Nuclear magnetic resonance has been extensively applied to the characterisation of soils. The organic – ‘humic’ – component of soil, which accounts for most of its mass, can be studied by MAS 13 C n.m.r. In this way, proportions of the carbon in different structures such as aliphatic and aromatic can be determined. 15 N n.m.r., also using the ‘magic angle’ principle, has been carried out on soils. This enables such nitrogen containing groups as amine and amide amongst others to be identified within a sample of soil.
One would not however perform a 15 N n.m.r. analysis on untreated soil. This is because the level of nitrogen in soil is so low that the presence of small amounts of paramagnetic substances including iron will interfere with if not totally obscure the signal. 15 N n.m..r. on soils therefore requires that the organic material is separated from the inorganic by dissolution of the latter in hydrofluoric acid. This is believed to cause no loss of originality of the organic structure and might in fact be carried out for 13 C n.m.r. analysis of a soil where interference from paramagnetic substances is not impossible.
Phosphorous in solid can be studied by 31 P n.m.r., and phosphorous (which belongs to the same group in the periodic table as nitrogen) is often ‘complexed’ in soil having bonds both to carbon and to another inorganic, most probably calcium or aluminium. Similarly aluminium in soil can be studied by reason of 27 Al. Both 1 H and 2 H n.m.r. have been used to resolve the water present in soil at low temperatures into ice and liquid components 1 .
The former is solid state giving signals having the characteristics previously described and their distinction from those due to liquid water is straightforward. In air fluoro compounds can be quantitatively assessed by n.m.r., the 19 F nucleus having spin ½ as noted in the table. Chlorofluorocarbons (CFCs) in the atmosphere, originating from refrigeration and air conditioning, cause damage to the ozone layer so continuous monitoring of such substances in the atmosphere is necessary e.g. 2 . Polyaromatic hydrocarbons (PAH) are a particularly hazardous air pollutant.
They originate from incomplete combustion and are the precursor to soot. Structures of particular polyaromatic hydrocarbons can be studied by 1 H and/or 13 C n.m.r., e.g. 3
Magnetic Resonance Imaging (MRI)
On July 3rd 1977 the first MRI examination of a live person was conducted in the USA by Dr. Raymond Damadian and co-workers. It was at least as significant an event in the history and development of medicine as the first medical application of X-rays about 80 years earlier. The principle is different relaxation times for resonating hydrogen atoms according to their environment, that is, the nature of the tissue in which they are present. In the human brain white matter and grey matter are distinguishable by 1 H n.m.r. relaxation times. When such relaxation times from multiple determinations are statistically processed a difference attributable to gender is evident. The value of such information in the identification of neurological illnesses is of course clear.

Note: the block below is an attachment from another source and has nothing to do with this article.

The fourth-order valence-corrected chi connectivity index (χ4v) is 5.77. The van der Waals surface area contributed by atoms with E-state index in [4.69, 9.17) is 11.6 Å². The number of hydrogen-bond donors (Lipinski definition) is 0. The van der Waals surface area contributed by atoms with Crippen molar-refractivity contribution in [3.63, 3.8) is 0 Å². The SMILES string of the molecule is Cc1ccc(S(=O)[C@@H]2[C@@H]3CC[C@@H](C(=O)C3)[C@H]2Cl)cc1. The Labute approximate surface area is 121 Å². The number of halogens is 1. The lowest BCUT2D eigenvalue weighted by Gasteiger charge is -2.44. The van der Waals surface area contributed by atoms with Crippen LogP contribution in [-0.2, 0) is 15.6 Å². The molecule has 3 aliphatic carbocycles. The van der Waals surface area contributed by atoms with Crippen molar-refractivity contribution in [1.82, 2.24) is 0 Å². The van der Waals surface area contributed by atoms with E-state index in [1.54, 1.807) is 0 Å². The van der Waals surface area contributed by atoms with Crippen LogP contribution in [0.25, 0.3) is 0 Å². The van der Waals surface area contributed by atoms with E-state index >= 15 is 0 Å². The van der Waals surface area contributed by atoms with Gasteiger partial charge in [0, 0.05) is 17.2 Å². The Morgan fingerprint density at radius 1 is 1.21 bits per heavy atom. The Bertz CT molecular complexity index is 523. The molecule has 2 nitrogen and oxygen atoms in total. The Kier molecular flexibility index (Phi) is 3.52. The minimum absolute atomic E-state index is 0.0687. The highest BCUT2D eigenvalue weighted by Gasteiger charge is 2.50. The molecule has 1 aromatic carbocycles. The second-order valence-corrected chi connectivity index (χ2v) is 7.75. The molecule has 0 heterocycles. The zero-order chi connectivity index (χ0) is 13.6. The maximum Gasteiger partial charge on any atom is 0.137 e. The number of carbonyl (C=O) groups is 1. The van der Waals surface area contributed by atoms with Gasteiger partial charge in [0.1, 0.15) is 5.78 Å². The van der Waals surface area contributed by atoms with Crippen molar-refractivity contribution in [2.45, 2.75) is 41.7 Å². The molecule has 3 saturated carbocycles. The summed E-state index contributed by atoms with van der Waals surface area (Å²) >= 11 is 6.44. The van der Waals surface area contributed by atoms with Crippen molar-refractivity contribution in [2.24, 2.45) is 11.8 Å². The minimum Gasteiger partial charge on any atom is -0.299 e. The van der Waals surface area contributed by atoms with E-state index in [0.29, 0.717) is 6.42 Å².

MRI in the diagnosis of cancer has as its basis the difference in 1 H relaxation times between cancerous cells and healthy ones. This is now very widely practiced and the American Cancer Society has recommended that women with a hereditary propensity to breast cancer should have an annual MRI examination in addition to a mammogram.
A genealogy of Nobel Laureates
Nuclear magnetic resonance is first and foremost a phenomenon in physics. Its discoverers F. Bloch (Stanford University) and E.M. Purcell (Harvard University) shared the 1952 Nobel Prize for Physics. The 1991 Nobel Prize for Chemistry went to Richard R. Ernst of Switzerland. The official citation invoked his ‘contributions to the development of the methodology of high resolution nuclear magnetic resonance (NMR) spectroscopy’. In 2002 a Nobel Prize for Chemistry came the way of K. Wüthrich of Switzerland ‘for his development of nuclear magnetic resonance spectroscopy for determining the three-dimensional structure of biological macromolecules in solution’. The 2003 Nobel Prize for Physiology or Medicine was awarded to P. Lauterbar (USA) and P. Mansfield (UK) for work on MRI. Nuclear magnetic resonance has therefore been the basis of Nobel awards in three disciplines. That gives a perspective on its importance, and also on the futility of attempting anything more than the briefest sketch in an article on the scale of this one.
A reader of this article not previously having encountered n.m.r. will have gained basic information on the phenomenon and on selected Spectroscopy applications. There will be those amongst the readers of AWE International who have hands-on experience of using an n.m.r. spectrometer. It is to be expected that the research literature in many disciplines will continue to feature n.m.r. as more applications are developed. There remains very wide scope for such development.
2 http://www.spectroscopynow.com/coi/cda/detail.cda?chId=5&id=19125&type =Feature&page=1
3 Rongbao L., Zengmin S. and Li B. ‘Structural analysis of polycyclic aromatic hydrocarbons derived from petroleum and coal by 13C and 1H-n.m.r. spectroscopy’ Fuel 67 565-569 (1988)
4 Atkins P.W. ‘Physical Chemistry’ Oxford University Press, any available edition.
Published: 01st Jun 2009 in AWE International